as well as a weeder. He saw no more harm in deploying biology in the
    study of human behavior than in the study of ants or chimpanzees.
    Insistence upon absolute animal-human discontinuity is, after all,
    reversion at least to eighteenth-century pop-theology. In The Hub? In
    1975? Never!

    But Wilson had not been paying attention to the ideological storm
    clouds that had been gathering. Biology-phobia in the social sciences
    is a very old story, but from the end of World War II there was
    renewed fury on the academic left to expunge all vestiges of the idea
    that human behavior and sociality are, even in small part, products of
    our evolution (and hence of our genes). The reasons for this are easy
    to see. There was, first of all, a justified fear and hatred of Nazi
    eugenics. But there were also the increasingly vociferous demands for
    preferences and quotas for "minorities"-- including women (an honorary
    minority who form a majority of the population)-- because of prior
    racism or sexism. There was also the insistence on the West's moral
    inferiority to the Soviet "experiment" and to the Third World, a
    fixation upon capitalist-colonial wrongdoing, and the cultural
    excellences of the wronged "Other."

    The belief that "everything is political" implies that every problem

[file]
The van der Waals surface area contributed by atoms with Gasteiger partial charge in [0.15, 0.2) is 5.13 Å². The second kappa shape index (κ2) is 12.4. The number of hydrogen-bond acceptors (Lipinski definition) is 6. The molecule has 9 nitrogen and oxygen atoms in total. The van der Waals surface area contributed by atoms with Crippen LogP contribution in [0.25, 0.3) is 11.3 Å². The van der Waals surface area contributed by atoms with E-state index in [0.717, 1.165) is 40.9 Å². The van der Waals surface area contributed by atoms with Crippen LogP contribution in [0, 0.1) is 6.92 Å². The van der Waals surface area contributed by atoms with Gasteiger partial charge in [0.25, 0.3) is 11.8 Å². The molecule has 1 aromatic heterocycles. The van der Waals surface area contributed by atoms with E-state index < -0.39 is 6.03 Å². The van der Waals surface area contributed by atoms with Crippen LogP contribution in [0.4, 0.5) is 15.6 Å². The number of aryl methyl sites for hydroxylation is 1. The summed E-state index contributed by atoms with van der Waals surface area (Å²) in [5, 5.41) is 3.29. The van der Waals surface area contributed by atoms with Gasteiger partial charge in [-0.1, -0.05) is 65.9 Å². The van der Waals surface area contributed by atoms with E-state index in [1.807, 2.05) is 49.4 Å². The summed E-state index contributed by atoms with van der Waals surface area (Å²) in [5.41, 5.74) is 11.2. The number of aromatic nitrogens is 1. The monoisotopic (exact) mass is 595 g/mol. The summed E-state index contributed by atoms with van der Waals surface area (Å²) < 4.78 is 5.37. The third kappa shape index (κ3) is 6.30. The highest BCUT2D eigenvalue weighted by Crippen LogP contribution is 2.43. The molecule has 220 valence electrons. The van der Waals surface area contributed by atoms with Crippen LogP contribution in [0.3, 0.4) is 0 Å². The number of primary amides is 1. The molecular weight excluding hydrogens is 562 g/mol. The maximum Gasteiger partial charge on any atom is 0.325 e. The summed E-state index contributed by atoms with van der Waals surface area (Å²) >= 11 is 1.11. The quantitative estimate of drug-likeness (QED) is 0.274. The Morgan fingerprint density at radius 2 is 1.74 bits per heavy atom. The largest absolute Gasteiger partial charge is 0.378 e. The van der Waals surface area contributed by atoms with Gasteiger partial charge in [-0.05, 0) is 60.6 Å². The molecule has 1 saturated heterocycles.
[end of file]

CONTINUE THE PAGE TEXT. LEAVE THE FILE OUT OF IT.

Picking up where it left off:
can be fixed by political action. Biology introduces a few doubts to
    these believers and is therefore at best a diversion and at worst an
    enemy. The attack on so-called "biological determinism" that is part
    and parcel of the regnant social-science mentality today really
    involves a blanket rejection of any significant biological
    contribution to human performance or behavior. (Note, too, that the
    term "biological determinism" is a calumny: no serious scientist
    believes that biology-- heredity?--"determines," that is fixes, human
    behavior.) Instead of human nature, the champions of
    everything-is-political present us with the spectacle of an infinitely
    malleable potentiality. This idea is, of course, hardly new. It has
    been an important component of utopian thought for centuries. It
    figures prominently in the ideas of Karl Marx, for example, who
    insisted that it is not man's consciousness that makes social life,
    but society that makes consciousness. Thus, according to Marxists,
    social thought is the "Master Science." Hence, there is not only
    Marxist economics but also Marxist everything, including correct
    (Marxist) science. To have been an academic in the 1970s and to have
    been unaware of this was naïve; to have called upon biology, even if
    only as an aid to understanding culture, was a crime. It was this